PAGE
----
Sending out the invitations: Developing diversity in mining

By Heather Gravning posted 15 days ago

This article was published in the February 2018 issue of Mining Engineering magazine. Written by Claire Kincaid and Emily Dieckman.
Claire Kincaid, SME member, is a mechanical engineering student at Olin College of Engineering, Needham, MA, and Emily Dieckman is an associate editor, University of Arizona College of Engineering.

When most people think “miner,” they picture an older white man in a dusty shirt and suspenders. He’s holding a gas lamp and a pickaxe, peering at the walls of a dimly lit cavern.
This image, while steeped in heritage, is no longer representative of what mining is: a global, increasingly diverse industry. 

It’s an industry made up of individuals like Zambian-born Chushi Mwewa, PE, president of Southlands Engineering, LLC in the United States and managing director of Southlands
Engineering Limited in Zambia; Navajo tribe member Peter Denetclaw, manager of environmental programs and Navajo relations at Freeport-McMoRan; and Chinese and Jewish
Alyssa Hom, a project engineer at McCarthy Building Companies. 

According to the Austrian Federal Ministry of Science, Research and Economics, 168 out of the world’s 195 recognized countries have some mining or mineral resources activity, and the mining industry directly employs more than 25 million people across the globe. 

However, according to McKinsey & Company’s 2017 “Women in the Workplace” study, white males hold 67 percent of C-Suite positions and 70 percent of senior vice president positions in the corporate world, and mining is no different. This uniformity among leadership has been tied to lower levels of employee engagement, innovation and business growth. The bottom line is this: Diversity is good for business. The question industry leaders must now ask themselves is not “Will we promote diversity?” but “How will we promote diversity efficiently and permanently?” 

More than 80 industry professionals, consultants and students gathered to discuss this question and share stories at the “Developing Diversity in Mining” workshop organized by the University of Arizona’s Lowell Institute for Mineral Resources (IMR), held during the 2017 SME Arizona Conference in December 2017.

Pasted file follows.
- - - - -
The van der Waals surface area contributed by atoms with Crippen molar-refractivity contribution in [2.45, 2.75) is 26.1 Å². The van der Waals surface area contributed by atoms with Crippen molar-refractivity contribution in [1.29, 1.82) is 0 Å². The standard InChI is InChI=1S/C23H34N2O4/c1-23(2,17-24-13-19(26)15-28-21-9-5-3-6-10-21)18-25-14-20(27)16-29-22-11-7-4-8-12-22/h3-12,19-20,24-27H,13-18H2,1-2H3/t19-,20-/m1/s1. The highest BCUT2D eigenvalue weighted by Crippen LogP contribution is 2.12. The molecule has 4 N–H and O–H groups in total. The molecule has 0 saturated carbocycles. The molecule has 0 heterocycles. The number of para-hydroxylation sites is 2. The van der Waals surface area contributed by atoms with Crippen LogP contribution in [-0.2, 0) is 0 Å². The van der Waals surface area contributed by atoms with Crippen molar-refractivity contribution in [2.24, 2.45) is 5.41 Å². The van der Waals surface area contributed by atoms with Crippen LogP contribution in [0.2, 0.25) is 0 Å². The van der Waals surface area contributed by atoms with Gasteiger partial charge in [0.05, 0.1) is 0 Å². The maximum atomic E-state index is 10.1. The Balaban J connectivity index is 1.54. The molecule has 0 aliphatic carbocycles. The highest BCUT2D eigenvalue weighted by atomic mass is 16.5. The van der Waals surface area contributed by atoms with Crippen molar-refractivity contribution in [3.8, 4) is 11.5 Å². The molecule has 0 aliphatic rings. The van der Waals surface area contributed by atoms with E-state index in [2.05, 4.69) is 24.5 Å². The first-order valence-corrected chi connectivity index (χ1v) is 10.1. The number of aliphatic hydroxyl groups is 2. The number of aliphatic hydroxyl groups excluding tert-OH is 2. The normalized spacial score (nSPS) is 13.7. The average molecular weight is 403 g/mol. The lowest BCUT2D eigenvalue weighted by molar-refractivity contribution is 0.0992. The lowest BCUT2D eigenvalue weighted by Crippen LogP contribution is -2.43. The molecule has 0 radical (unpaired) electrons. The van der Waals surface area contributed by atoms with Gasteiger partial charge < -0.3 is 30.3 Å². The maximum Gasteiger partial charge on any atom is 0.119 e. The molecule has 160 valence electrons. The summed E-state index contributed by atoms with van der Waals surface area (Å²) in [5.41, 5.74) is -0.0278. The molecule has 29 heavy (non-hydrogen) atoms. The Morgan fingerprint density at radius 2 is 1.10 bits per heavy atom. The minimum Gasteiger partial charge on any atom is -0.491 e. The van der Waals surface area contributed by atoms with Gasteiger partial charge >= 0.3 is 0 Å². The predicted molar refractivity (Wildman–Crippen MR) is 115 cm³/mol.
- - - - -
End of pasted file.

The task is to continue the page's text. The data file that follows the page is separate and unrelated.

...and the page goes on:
Brad Ross, co-director of the IMR and one of the facilitators of the workshop, said he felt diversity was important to discuss because he has witnessed its benefits throughout his career in the mining industry. “By creating a team of people with different experiences and perspectives, a company is better equipped to see the big picture and to creatively tackle problems,” he said. 

Speakers from industry and academia, including Mwewa, Denetclaw and Hom discussed the challenges surrounding achieving diversity and inclusion as well as the roles and responsibilities of different stakeholders. Mary Poulton, co-chair of IMR and professor emerita of mining and geological engineering at the University of Arizona, opened the
workshop with a quote from author and diversity consultant Verna Myers: “Diversity is an invitation to the party. Inclusion is the invitation to dance.”

Simply put, diversity is the state of being comprised of various elements. It’s a measurable state that, in an industry or company workforce, entails the inclusion of people of different ages, nationalities, genders, races, orientations, physical abilities or beliefs. Inclusion involves an actionable plan that companies can execute in terms of their culture, hiring and promotion practices. By focusing on diversity, a company can attract an array of talent, but without creating an inclusive environment, that talent will never have the opportunity to reach its full potential — never be invited to the dance floor. Diversity is not beneficial without inclusion, and inclusion has no purpose without diversity.

Why does diversity matter?